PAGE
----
The California Democrat was critical in April of Republican leadership’s $500,000 contract with Bancroft PLLC to defend the law barring the federal government from recognizing same-sex marriage, which was done when the Justice Department said it would no longer do so.
He was silent earlier in the month when it was revealed that the contract would be increased to $1.5 million.
However, on Tuesday, in his capacity as ranking member of the House Appropriations Subcommittee on the Legislative Branch, Honda sent a letter to subcommittee Chairman Ander Crenshaw (R-Fla.) requesting a panel hearing on the process by which the legal arrangements were made.
“In a time of professed fiscal responsibility, it is unconscionable ... to spend taxpayer money to protect discrimination, especially through a process that has ... lacked any semblance of transparency,” Honda wrote to Crenshaw. “I ask that you immediately hold a hearing on this matter so we can shine light on this irresponsible, backdoor use of taxpayer money.”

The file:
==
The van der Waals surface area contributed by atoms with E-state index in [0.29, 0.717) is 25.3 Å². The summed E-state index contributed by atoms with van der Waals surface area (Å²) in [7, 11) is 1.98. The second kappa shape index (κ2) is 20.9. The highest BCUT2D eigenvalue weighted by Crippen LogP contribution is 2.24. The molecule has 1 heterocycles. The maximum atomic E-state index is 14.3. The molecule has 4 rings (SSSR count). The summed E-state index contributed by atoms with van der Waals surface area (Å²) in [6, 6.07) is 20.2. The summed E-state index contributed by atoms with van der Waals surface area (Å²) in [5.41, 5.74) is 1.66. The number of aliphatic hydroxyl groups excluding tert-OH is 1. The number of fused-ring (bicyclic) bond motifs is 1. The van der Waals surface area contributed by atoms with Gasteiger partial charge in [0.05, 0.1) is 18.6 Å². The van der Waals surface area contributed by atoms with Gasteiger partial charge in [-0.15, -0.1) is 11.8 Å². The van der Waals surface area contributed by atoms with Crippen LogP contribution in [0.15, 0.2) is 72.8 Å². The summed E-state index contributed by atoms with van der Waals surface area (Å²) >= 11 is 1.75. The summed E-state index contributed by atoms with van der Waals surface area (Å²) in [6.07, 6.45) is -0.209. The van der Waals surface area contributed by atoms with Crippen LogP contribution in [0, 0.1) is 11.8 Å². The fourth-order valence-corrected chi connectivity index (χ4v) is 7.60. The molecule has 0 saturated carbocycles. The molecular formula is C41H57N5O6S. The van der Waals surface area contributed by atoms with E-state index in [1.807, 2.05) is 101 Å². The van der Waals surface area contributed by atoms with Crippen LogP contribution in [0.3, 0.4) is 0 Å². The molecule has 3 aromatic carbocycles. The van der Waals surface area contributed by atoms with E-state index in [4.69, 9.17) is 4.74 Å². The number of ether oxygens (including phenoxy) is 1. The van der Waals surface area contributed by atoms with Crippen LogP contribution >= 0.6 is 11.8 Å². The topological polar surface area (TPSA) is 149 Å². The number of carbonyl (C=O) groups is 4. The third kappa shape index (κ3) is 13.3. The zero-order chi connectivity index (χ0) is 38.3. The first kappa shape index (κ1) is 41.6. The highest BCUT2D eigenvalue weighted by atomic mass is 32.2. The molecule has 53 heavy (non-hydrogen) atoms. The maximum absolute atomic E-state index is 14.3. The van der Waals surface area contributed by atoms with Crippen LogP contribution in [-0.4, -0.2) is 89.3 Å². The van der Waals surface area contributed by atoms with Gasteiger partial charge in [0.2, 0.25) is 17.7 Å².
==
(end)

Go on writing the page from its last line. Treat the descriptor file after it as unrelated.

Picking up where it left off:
When news broke of the more expensive contract, many senior Democrats, including House Minority Leader Nancy Pelosi (Calif.), deplored the move as a waste of taxpayer dollars.
On Tuesday, Michael Steel, a spokesman for Speaker John Boehner (R-Ohio), reiterated that the cost could ultimately fall on the Justice Department’s shoulders — Congress sets the agency’s yearly budget and could give it a future allocation to reflect the House’s current legal fees.
“The Bipartisan Legal Advisory Group voted to defend the law in court after the Justice Department chose to shirk its constitutional duty to do so,” Steel said. “As we have always said, the entire cost should be borne by that Department.”
Crenshaw’s office was unable to comment by press time.
Rep. Eric Swalwell, D-Calif., walks on Broadway after a Future Forum with young entrepreneurs in the Flatiron District of New York City, April 16, 2015. Reps. Steve Israel, D-N.Y., Seth Moulton, D-Mass., and Grace Meng, D-N.Y., also attended.